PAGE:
Hello Living Lightlies
In Ireland we’ll be electing local councillors and European MEPs on the 24th of May. Most of the people I know don’t have a clue how best to use their vote from an environmental point of view. As someone who strongly believes in the power of politics to transform society I think we owe it to ourselves, our children and all life on the planet to educate ourselves enough to make an informed decision, but how do you go about doing that?
Here’s a suggested step by step guide to help you sort the wheat from the chaff and as always you can listen to this blog post on my Soundcloud account here (25 minutes long).
Narrow down your selection – It’s hard to do due diligence on every candidate so decide who best suits your values and focus on them.
Most people do this by party, some going as far as to read the various party policies. Policies are all well and good but in my experience a lot of elected officials just ignore the party policies that don’t suit them. I’ve personally seen really good policies completely ignored by politicians because it didn’t suit their own personal agenda and for that reason I don’t advocate voting on policies alone.
For example Labour seem to have very good environmental policies but Alex White was a disastrous Minister for the Communications, Energy and Natural Resources. During his time as Minister he canvassed my house, I was polite and asked him why he wasn’t facilitating community owned wind-farms. He replied ‘It’s complicated’ while backing away from the door! He lost his seat.
The policies of Sinn Fein, PBP look well considered too and I’ve found Brid Smith of PBP and Lynn Boylan of Sinn Fein to be very knowledgeable and very responsive when I’ve emailed them with queries. Just by the by, neither of these parties believe in the concept ‘the polluter pays’ and feel that all initiatives to reduce our emissions and pollution should come out of general taxation.
I found the policies of Fianna Fail and the Social Democrats wishy-washy and very uninspiring. Also having attended a local meeting of the Social Democrats last year I was very unimpressed at the tolerance they showed for snide and insulting comments by one of their very aggressive members. A party that tolerates such disrespectful behaviour doesn’t inspire confidence.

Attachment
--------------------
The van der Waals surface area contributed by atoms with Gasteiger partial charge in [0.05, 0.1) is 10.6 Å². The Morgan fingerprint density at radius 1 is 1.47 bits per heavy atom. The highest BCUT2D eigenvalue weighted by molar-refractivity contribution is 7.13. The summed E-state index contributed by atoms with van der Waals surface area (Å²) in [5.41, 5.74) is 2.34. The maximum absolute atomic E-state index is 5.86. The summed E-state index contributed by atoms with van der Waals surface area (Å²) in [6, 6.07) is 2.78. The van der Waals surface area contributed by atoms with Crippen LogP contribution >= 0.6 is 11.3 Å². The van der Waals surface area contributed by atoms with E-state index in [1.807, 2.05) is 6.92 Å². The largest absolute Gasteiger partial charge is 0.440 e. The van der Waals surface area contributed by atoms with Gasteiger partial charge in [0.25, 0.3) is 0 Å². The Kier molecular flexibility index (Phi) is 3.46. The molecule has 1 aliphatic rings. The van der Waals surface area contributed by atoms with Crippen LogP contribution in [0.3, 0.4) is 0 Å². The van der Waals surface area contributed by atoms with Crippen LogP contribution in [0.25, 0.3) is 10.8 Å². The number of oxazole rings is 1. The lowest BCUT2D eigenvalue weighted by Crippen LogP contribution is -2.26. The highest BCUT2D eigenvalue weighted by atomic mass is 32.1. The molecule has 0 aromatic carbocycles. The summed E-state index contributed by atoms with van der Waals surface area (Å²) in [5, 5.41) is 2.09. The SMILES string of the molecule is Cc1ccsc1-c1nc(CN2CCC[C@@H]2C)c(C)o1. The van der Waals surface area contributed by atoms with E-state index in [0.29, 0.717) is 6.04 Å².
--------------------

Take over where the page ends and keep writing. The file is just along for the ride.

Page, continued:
But surely the Green Party has the best environmental polices of the political parties? Well, time for me to come clean. I used to be a member of the Green Party in Ireland and during my 4 year tenure as Chair of Policy Council in the Green Party I managed the development of over 20 policy documents by over 120 volunteers, and those policies were good – properly researched and reference. Having witnessed first hand all the hard work and due diligence that went into creating those policy document I can confidently say that the policies developed up to 2013-17 are the best out there. I can’t vouch for any policies since then.
As I’ve said above policies are only half of the picture and personally I’d rather work with a person of integrity with a differing viewpoint than a manipulative snake from my own camp. The treatment that I received from some of the senior members of the Green Party has left a very bitter taste in my mouth and so I will only vote Green if I have a positive personal relationship with the candidate in my area, as is the case for the local election candidate in my area, Daniel Dunne, and the Green Party candidate for Europe, Ciaran Cuffe. There are other excellent Green Party candidates around the country but I don’t know all of them now that I’m out of the party 2 years so my advice for assessing any candidates stands, look for proof of what they’ve achieved in the community. The self-interested narcissistic ones aren’t involved in the community at all.